Honduras' Supreme Court ordered Zelaya's arrest before the June 28 coup, ruling his effort to hold a referendum on whether to form a constitutional assembly was illegal. The military decided to send Zelaya into exile instead - a move that military lawyers themselves have called illegal but necessary. Zelaya's opponents, who objected to his populist and socialist policies, have argued the president was trying to change the constitution to extend his term. Zelaya denies that.

Washington Post Editorial
Democrats in Need of Defense
Why defend the rule of law in Honduras but not in Venezuela? Friday, July 24, 2009

LATIN AMERICAN diplomats remain preoccupied with the political crisis in Honduras, which has been teetering between a negotiated solution that would conditionally restore ousted President Manuel Zelaya to office and an escalation of conflict that would play into the hands of anti-democratic forces around the region. While the drama drags on, those forces continue to advance in other countries, unremarked on by some of the same governments that rushed to condemn Mr. Zelaya's ouster. So it's worth reporting on a meeting that took place Tuesday at the Organization of American States headquarters in Washington between OAS Secretary General José Miguel Insulza and three elected Venezuelan leaders who, like Mr. Zelaya, have been deprived of their powers and threatened with criminal prosecution.

The three are Caracas Mayor Antonio Ledezma and the governors of two states, Pablo Pérez of Zulia and César Pérez Vivas of Tachira. All three won election in November, along with several other opposition leaders. But since then, Venezuelan President Hugo Chávez has used decrees, a rubber-stamp parliament and a politically compromised legal system to strip the officials of control over key services and infrastructure.

Mr. Insulza, a Chilean socialist who has been flamboyant in his defense of Mr. Zelaya, listened to the Venezuelans' account. But the OAS leader insisted that there was nothing he could do about Mr. Chávez's actions, even under the Inter-American Democratic Charter, which was adopted by all 34 active OAS members in 2001. This month, Mr. Insulza helped spur the OAS to suspend Honduras on the grounds that it had violated the charter. But in the case of Mr. Chávez's stripping power from the governors and mayors, Mr. Insulza said, "I can't say whether it is bad or good." His authority, he said, is limited to "trying to establish bridges between the parties."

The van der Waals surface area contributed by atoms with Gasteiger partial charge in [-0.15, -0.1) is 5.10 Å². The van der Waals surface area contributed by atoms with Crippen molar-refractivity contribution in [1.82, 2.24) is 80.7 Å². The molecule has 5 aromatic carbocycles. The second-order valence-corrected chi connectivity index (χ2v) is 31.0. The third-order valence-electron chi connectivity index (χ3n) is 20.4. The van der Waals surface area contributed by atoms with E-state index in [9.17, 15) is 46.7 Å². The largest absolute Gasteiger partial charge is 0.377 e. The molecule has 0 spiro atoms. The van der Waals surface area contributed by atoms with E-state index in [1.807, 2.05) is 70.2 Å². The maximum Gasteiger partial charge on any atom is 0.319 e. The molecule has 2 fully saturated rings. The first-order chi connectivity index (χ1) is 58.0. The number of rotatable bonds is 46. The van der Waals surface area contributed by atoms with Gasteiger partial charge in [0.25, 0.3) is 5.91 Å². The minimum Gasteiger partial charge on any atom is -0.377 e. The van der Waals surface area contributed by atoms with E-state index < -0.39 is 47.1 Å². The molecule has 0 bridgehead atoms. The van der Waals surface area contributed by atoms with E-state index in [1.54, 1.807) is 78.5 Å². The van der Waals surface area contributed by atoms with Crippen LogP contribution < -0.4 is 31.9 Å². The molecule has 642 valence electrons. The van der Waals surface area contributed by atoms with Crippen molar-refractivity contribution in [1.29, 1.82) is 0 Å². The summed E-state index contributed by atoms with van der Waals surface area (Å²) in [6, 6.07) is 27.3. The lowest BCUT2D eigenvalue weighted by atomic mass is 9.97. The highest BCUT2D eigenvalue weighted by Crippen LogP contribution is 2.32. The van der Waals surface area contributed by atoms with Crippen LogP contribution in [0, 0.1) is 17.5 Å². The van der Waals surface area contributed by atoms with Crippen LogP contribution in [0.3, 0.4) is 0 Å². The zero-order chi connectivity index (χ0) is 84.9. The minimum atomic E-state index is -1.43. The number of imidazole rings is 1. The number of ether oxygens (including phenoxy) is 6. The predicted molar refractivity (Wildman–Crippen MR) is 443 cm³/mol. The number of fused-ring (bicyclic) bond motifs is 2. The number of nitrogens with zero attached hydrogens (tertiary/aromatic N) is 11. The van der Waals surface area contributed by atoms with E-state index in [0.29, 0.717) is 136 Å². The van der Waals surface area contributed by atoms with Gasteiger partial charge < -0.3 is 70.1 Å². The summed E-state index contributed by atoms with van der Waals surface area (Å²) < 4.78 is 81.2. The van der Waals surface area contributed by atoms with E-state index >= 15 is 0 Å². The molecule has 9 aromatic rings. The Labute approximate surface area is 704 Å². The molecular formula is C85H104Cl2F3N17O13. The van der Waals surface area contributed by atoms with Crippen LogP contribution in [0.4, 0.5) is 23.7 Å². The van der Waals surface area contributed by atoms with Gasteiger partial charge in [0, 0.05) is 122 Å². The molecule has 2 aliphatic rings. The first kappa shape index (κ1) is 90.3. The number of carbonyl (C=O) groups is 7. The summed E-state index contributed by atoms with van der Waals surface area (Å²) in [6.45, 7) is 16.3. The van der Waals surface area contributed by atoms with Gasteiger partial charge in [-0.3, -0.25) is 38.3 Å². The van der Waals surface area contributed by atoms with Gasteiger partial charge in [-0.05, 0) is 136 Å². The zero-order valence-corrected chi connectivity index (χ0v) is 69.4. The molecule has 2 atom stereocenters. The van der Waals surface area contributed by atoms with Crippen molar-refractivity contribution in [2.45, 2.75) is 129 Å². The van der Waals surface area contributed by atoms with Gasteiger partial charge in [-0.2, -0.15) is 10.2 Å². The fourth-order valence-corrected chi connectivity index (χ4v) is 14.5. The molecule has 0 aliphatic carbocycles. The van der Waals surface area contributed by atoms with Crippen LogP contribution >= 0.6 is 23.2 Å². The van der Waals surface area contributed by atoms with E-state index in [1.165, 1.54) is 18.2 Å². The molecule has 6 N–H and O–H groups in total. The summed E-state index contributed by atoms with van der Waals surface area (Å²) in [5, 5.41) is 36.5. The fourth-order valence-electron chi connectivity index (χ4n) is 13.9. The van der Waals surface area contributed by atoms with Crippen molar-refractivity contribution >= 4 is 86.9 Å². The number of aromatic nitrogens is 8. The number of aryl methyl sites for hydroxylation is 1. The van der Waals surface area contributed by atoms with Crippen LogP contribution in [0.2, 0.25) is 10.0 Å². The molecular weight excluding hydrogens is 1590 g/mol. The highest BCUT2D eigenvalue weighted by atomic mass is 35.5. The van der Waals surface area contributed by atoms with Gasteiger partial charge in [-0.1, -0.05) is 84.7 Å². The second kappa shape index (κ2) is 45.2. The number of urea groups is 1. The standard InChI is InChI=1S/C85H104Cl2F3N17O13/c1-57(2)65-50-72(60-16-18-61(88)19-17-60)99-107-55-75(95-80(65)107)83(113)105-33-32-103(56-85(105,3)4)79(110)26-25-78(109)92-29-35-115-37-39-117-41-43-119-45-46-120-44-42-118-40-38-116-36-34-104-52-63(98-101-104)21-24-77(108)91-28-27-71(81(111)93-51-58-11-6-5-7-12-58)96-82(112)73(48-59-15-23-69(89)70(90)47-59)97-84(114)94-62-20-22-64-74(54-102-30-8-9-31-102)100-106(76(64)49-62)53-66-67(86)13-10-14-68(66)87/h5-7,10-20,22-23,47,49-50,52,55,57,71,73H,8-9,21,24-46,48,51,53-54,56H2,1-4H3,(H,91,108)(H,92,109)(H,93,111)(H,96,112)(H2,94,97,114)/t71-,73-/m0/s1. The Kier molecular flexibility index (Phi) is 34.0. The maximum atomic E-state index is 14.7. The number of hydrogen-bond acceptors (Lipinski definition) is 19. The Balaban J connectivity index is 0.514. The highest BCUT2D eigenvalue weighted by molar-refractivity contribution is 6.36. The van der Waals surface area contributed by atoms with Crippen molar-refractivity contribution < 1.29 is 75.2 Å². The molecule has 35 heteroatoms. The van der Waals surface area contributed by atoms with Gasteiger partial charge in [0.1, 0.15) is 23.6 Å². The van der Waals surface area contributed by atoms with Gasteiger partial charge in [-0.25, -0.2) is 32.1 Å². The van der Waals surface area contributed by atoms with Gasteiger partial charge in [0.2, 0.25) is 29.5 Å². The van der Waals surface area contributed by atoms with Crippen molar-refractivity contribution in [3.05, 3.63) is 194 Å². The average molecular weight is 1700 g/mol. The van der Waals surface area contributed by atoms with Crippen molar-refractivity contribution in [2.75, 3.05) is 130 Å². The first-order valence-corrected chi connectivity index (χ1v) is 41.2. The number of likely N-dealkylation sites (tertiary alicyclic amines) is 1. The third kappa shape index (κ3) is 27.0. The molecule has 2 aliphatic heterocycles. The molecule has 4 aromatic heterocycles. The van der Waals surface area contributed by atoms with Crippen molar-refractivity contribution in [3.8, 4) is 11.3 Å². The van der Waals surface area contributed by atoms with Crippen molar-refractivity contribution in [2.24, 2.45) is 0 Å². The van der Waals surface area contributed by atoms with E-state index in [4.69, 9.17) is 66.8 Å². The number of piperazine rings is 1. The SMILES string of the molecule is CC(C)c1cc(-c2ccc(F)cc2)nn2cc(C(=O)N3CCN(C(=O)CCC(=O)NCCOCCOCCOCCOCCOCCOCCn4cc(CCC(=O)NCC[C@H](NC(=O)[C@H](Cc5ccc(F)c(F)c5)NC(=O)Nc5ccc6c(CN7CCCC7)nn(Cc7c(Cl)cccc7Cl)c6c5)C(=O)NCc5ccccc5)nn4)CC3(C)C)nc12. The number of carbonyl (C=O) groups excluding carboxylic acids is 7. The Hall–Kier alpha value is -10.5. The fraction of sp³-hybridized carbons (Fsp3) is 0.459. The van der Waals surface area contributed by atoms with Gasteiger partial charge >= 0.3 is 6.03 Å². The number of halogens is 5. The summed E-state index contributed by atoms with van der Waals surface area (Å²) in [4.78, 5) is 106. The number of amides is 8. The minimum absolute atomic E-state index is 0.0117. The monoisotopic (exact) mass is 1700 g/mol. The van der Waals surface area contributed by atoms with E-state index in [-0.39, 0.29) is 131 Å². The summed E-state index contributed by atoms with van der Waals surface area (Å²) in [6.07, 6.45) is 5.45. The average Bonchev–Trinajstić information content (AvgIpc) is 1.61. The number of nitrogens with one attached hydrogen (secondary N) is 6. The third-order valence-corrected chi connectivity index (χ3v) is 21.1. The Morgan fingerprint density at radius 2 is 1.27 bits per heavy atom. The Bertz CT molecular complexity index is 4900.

That is not how Mr. Insulza handled the case of Honduras, of course. Far from promoting dialogue, the secretary general refused to negotiate or even speak with the president elected by the Honduran National Congress to replace Mr. Zelaya. Instead he joined in a Venezuelan-orchestrated attempt to force Mr. Zelaya's return that, predictably, led to violence. Now, with an attempted mediation by Costa Rican President Oscar Arias stalled, Mr. Zelaya is again threatening to enter the country without an agreement. Don't expect the OAS chief to dissuade him.

Still, Mr. Insulza has a point. The weakness of the Democratic Charter is that it protects presidents from undemocratic assault but does not readily allow OAS intervention in cases where the executive himself is responsible for violating the constitutional order -- as Mr. Zelaya did before his ouster. The Honduras crisis provides an opportunity for the Obama administration to seek changes in those rules. If the administration is to depend on organizations such as the OAS to advance its policies in Latin America, it must push it to counter attacks on democracy whenever and wherever they occur.

Thursday, July 23, 2009

On Achieving a Democratic Solution